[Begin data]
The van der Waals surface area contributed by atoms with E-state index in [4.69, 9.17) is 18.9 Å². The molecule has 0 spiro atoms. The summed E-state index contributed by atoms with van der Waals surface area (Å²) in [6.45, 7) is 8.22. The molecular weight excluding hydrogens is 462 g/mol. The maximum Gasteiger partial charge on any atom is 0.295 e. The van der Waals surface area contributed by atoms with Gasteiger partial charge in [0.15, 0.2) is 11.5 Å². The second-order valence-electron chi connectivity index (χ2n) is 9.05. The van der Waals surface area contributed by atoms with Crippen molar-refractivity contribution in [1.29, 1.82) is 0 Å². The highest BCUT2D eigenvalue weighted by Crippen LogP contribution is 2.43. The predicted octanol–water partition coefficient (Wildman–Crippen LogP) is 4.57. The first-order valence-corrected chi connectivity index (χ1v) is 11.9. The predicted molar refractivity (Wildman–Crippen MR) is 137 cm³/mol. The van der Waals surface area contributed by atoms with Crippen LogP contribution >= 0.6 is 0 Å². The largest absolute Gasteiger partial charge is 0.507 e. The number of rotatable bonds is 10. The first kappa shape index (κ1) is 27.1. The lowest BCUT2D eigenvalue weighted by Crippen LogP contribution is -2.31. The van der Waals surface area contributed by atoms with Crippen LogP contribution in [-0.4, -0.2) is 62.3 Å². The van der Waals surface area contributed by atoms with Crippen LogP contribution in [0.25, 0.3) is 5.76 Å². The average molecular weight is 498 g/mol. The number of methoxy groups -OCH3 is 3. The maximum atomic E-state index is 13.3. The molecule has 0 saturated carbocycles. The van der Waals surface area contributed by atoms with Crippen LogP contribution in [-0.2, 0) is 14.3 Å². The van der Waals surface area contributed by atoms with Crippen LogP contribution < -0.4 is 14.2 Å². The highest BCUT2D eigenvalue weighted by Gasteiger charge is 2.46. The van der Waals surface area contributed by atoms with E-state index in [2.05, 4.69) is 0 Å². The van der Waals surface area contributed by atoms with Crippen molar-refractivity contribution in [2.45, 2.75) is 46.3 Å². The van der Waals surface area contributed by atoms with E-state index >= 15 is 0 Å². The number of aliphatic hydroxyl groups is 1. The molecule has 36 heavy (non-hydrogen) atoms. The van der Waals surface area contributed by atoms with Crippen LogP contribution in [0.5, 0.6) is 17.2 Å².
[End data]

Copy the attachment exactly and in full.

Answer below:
The van der Waals surface area contributed by atoms with E-state index in [4.69, 9.17) is 18.9 Å². The molecule has 0 spiro atoms. The summed E-state index contributed by atoms with van der Waals surface area (Å²) in [6.45, 7) is 8.22. The molecular weight excluding hydrogens is 462 g/mol. The maximum Gasteiger partial charge on any atom is 0.295 e. The van der Waals surface area contributed by atoms with Gasteiger partial charge in [0.15, 0.2) is 11.5 Å². The second-order valence-electron chi connectivity index (χ2n) is 9.05. The van der Waals surface area contributed by atoms with Crippen molar-refractivity contribution in [1.29, 1.82) is 0 Å². The highest BCUT2D eigenvalue weighted by Crippen LogP contribution is 2.43. The predicted octanol–water partition coefficient (Wildman–Crippen LogP) is 4.57. The first-order valence-corrected chi connectivity index (χ1v) is 11.9. The predicted molar refractivity (Wildman–Crippen MR) is 137 cm³/mol. The van der Waals surface area contributed by atoms with Crippen LogP contribution >= 0.6 is 0 Å². The largest absolute Gasteiger partial charge is 0.507 e. The number of rotatable bonds is 10. The first kappa shape index (κ1) is 27.1. The lowest BCUT2D eigenvalue weighted by Crippen LogP contribution is -2.31. The van der Waals surface area contributed by atoms with Crippen LogP contribution in [-0.4, -0.2) is 62.3 Å². The van der Waals surface area contributed by atoms with Crippen LogP contribution in [0.25, 0.3) is 5.76 Å². The average molecular weight is 498 g/mol. The number of methoxy groups -OCH3 is 3. The maximum atomic E-state index is 13.3. The molecule has 0 saturated carbocycles. The van der Waals surface area contributed by atoms with Crippen LogP contribution in [-0.2, 0) is 14.3 Å². The van der Waals surface area contributed by atoms with Crippen LogP contribution < -0.4 is 14.2 Å². The highest BCUT2D eigenvalue weighted by Gasteiger charge is 2.46. The van der Waals surface area contributed by atoms with E-state index in [2.05, 4.69) is 0 Å². The van der Waals surface area contributed by atoms with Crippen molar-refractivity contribution in [2.45, 2.75) is 46.3 Å². The van der Waals surface area contributed by atoms with E-state index >= 15 is 0 Å². The number of aliphatic hydroxyl groups is 1. The molecule has 36 heavy (non-hydrogen) atoms. The van der Waals surface area contributed by atoms with Crippen LogP contribution in [0.5, 0.6) is 17.2 Å².